·
Glendale Arizona
Joined
·
2,368 Posts
Discussion Starter #15 (Edited)
Thanks for the input. For some that might not know the history. The motor has run flawlessly for going on 8 seasons. I'm not the type of boater that takes it out a couple times per season either. I pretty much run it every weekend. It's got a lot of time on it and I've put lots of nitrous through it.

Here's the puzzling part to me. I know that the components are going to wear some over time, and even a flat tappet hydraulic setup might require an adjustment sometimes, but this seems excessive.

Doesn't seem likely that the lifters would all take a shit at the same time, nor that the cam would go after it's been run this long and pushrods don't shrink. That being the case where did all the slop come from.

In looking at the relationship between valve springs/keepers and rockers they must've been awfully close all this time. Yeah I adjusted them a bit and maybe not correctly due to my inexperience, but everything looks really close clearance/tolerance-wise.

I've backed everything off and will give it another go.
 

·
Registered
Joined
·
2,234 Posts
O.k. as a prelude I'll say I'm no motor guy. I have managed to keep
my BBF running all this time, but probably just because It's been oil
and spark plug changes primarily.

Last time at the river I made a pass probably just 1/8 mile at WOT.
I could tell something wasn't right and it sounded like it was running
on 7 cylinders. No back firing or anything, but definitely not hitting on
all 8. Managed to limp it back to the trailer and didn't touch it again
till I got it home. Pulled the plugs and all 8 are black and fuel fouled.
Even after 3 days of sitting you could still smell fuel on them real strong.

I pulled a cold compression check and all cylinders came back at 165
psi which is about what they've been since the motor was built 7+
years ago. It took a while for the readings to come up, but again......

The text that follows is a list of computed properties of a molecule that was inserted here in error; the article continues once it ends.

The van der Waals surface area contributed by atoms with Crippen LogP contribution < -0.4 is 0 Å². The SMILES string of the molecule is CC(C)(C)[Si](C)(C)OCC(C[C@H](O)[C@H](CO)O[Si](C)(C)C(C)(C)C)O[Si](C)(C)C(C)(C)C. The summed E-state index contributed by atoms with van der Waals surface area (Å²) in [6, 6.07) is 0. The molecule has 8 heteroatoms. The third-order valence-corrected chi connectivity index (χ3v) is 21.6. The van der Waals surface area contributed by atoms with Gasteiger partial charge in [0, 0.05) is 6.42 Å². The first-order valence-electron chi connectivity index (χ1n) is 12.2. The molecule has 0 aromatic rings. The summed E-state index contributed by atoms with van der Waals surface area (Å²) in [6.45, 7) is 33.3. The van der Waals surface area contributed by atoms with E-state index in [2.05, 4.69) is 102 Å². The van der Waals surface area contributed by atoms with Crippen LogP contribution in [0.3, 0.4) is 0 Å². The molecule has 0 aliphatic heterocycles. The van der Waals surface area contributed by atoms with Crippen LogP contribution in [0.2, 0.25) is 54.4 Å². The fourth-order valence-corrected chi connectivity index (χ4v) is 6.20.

the motor hadn't been started and was cold.

Pulled the oil filter and cut it open and found no metal in the pleats.
Just a few little pieces of silicone from the valve covers. No metal at
all. I had just changed oil and filter and only run it twice since then.

I pulled the rocker covers and checked the play on all the rockers. It's
a flat tappet hydraulic cam and I know there's going to be a little play,
but it seemed excessive. Again no motorhead by any means, but I can
follow instructions (I think) and went about adjusting the valves.

Possibly first mistake I did it cold. Here's the method used.

Hydraulic Valve Adjustment


Pick a cylinder.
Bump the motor until the Exhaust valve starts up. Intake is now on
base circle. Loosen the intake lock nut.

WAIT a minute or so, to let the plunger relax. Twirl intake pushrod
between thumb and forefinger (hold gently) and tighten the lock nut
until you feel the pushrod stop turning. This is zero lash.

Tighten locknut 1/2~3/4 turn. Bump the motor until the Intake is
almost down. Exhaust is now on base circle. Loosen the exhaust lock
nut. WAIT a minute or so, to let the plunger relax. Twirl exhaust
pushrod between thumb and forefinger (hold gently) , etc... Tighten
locknut 1/2~3/4 turn.

They were so loose that I found myself having to put a full turn 360
degrees on the adjuster nuts before I hit zero lash. Although I thought
this seemed like an awful lot, I kept going until I had them all done.
I used the 1/2 turn after zero lash as opposed to the 3/4.